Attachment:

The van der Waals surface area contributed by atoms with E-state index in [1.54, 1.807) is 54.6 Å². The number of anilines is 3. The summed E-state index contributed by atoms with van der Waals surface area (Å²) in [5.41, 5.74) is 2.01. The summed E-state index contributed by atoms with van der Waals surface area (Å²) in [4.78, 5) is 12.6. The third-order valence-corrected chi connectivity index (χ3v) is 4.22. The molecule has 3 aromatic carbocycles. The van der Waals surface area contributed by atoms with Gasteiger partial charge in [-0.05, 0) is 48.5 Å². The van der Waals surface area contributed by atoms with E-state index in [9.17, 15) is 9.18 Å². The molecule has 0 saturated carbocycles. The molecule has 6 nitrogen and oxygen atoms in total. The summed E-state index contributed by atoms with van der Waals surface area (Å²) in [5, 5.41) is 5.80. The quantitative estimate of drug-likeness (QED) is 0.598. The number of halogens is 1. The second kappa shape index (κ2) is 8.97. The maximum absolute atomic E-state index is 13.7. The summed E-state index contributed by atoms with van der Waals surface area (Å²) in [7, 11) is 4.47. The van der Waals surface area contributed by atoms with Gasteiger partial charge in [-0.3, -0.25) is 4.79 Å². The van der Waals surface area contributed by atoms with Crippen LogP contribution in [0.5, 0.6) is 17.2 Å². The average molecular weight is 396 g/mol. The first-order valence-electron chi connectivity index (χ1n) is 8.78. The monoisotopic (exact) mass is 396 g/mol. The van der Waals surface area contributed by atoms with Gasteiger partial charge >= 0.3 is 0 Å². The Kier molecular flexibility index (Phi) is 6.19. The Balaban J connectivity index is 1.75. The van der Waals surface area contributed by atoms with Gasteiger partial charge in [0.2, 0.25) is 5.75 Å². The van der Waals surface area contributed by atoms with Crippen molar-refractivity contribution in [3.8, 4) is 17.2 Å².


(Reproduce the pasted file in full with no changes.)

The van der Waals surface area contributed by atoms with E-state index in [1.54, 1.807) is 54.6 Å². The number of anilines is 3. The summed E-state index contributed by atoms with van der Waals surface area (Å²) in [5.41, 5.74) is 2.01. The summed E-state index contributed by atoms with van der Waals surface area (Å²) in [4.78, 5) is 12.6. The third-order valence-corrected chi connectivity index (χ3v) is 4.22. The molecule has 3 aromatic carbocycles. The van der Waals surface area contributed by atoms with Gasteiger partial charge in [-0.05, 0) is 48.5 Å². The van der Waals surface area contributed by atoms with E-state index in [9.17, 15) is 9.18 Å². The molecule has 0 saturated carbocycles. The molecule has 6 nitrogen and oxygen atoms in total. The summed E-state index contributed by atoms with van der Waals surface area (Å²) in [5, 5.41) is 5.80. The quantitative estimate of drug-likeness (QED) is 0.598. The number of halogens is 1. The second kappa shape index (κ2) is 8.97. The maximum absolute atomic E-state index is 13.7. The summed E-state index contributed by atoms with van der Waals surface area (Å²) in [7, 11) is 4.47. The van der Waals surface area contributed by atoms with Gasteiger partial charge in [-0.3, -0.25) is 4.79 Å². The van der Waals surface area contributed by atoms with Crippen LogP contribution in [0.5, 0.6) is 17.2 Å². The average molecular weight is 396 g/mol. The first-order valence-electron chi connectivity index (χ1n) is 8.78. The monoisotopic (exact) mass is 396 g/mol. The van der Waals surface area contributed by atoms with Gasteiger partial charge >= 0.3 is 0 Å². The Kier molecular flexibility index (Phi) is 6.19. The Balaban J connectivity index is 1.75. The van der Waals surface area contributed by atoms with Gasteiger partial charge in [0.2, 0.25) is 5.75 Å². The van der Waals surface area contributed by atoms with Crippen molar-refractivity contribution in [3.8, 4) is 17.2 Å².